A couple of years ago the author Oliver Sacks wrote an insightful essay about his delight at growing old. He was surprised to find himself in his eighties and to find how gratifying it was. I posted about what an encouragement that essay was to me. 

However, Sacks recently found that he is terminally ill and wrote about facing his rapidly approaching demise. Go read the whole essay in the New York Times. He is eloquently reflective as he shares his news and explores his response in his final days. He closes with a measured and gracious appreciation for having had what he clearly considers a meaningful, well-lived life:

“I have been increasingly conscious, for the last 10 years or so, of deaths among my contemporaries. My generation is on the way out, and each death I have felt as an abruption, a tearing away of part of myself. There will be no one like us when we are gone, but then there is no one like anyone else, ever. When people die, they cannot be replaced. They leave holes that cannot be filled, for it is the fate — the genetic and neural fate — of every human being to be a unique individual, to find his own path, to live his own life, to die his own death.

I cannot pretend I am without fear. But my predominant feeling is one of gratitude. I have loved and been loved; I have been given much and I have given something in return; I have read and traveled and thought and written. I have had an intercourse with the world, the special intercourse of writers and readers.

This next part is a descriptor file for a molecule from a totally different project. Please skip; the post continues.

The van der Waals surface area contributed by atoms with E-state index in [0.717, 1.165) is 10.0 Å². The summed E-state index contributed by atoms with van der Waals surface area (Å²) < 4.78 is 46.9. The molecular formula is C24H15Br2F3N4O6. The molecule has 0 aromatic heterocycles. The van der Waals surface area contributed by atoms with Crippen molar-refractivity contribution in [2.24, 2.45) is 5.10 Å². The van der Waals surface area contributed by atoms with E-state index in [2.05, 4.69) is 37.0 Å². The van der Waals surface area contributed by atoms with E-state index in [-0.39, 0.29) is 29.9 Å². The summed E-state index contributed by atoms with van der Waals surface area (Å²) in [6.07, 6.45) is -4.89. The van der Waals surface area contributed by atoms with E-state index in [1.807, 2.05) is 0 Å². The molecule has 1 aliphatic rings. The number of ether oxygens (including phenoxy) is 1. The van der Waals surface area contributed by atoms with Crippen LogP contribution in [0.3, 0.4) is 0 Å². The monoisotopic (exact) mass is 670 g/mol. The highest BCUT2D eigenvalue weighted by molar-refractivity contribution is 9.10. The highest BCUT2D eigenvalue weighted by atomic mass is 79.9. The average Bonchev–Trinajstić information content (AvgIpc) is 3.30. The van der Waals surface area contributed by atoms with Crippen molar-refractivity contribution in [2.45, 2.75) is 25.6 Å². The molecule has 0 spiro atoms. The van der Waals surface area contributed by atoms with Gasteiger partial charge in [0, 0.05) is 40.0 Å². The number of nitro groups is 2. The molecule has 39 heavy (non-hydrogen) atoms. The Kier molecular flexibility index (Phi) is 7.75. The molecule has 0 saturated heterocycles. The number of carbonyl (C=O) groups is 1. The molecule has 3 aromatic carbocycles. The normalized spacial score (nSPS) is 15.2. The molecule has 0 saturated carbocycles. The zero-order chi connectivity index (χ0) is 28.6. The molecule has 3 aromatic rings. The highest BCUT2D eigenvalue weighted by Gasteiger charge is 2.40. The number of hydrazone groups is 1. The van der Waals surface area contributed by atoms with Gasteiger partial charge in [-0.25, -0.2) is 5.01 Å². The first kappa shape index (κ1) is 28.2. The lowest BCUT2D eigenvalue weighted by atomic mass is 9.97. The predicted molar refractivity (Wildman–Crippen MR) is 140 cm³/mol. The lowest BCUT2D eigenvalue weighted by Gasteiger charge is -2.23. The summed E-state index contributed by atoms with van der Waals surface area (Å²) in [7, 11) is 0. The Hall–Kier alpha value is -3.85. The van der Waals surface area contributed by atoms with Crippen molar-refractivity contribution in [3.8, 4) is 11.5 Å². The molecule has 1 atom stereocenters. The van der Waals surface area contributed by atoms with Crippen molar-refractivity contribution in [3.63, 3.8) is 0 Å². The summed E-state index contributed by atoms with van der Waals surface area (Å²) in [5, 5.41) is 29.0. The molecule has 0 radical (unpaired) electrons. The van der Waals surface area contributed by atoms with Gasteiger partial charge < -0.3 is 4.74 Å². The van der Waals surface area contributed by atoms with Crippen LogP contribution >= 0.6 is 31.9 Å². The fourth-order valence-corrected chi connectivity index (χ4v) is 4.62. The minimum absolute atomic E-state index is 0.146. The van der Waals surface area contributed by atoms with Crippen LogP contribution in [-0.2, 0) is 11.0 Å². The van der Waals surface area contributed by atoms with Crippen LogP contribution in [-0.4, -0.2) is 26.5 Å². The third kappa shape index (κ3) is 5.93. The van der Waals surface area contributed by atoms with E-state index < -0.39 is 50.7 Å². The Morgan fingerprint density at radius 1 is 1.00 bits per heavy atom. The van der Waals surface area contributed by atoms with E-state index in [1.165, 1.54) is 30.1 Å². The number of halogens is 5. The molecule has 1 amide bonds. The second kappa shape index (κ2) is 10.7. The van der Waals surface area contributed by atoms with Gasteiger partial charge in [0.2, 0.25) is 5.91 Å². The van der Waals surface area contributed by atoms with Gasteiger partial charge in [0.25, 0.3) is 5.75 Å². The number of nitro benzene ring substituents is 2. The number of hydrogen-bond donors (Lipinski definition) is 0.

Above all, I have been a sentient being, a thinking animal, on this beautiful planet, and that in itself has been an enormous privilege and adventure.”

That’s a fine epitaph for anyone. Imagine facing your own imminent death with such poise and perspective, not flailing or grasping futilely in panic.

Of course, to make it past 80 after a notable life of accomplishment might have a calming effect as death approaches. I would like to think I could have such a healthy acceptance of my fate even without the gift of all those years and accomplishments. (Personally, I’m fine with not having to ponder this more directly until I approach, say, the century mark.)

However, none of us know our expiration date. But we all, like Oliver Sacks, have the privilege of being alive and aware right now and able to make our unique mark on this human experience like no other human ever has or ever will.

I suppose the best way to be prepared for a gracious end is to keep living as excellent of a now as you can–delighting in the mystery, loving deeply, making this place even a bit more beautiful with the art that only you can create.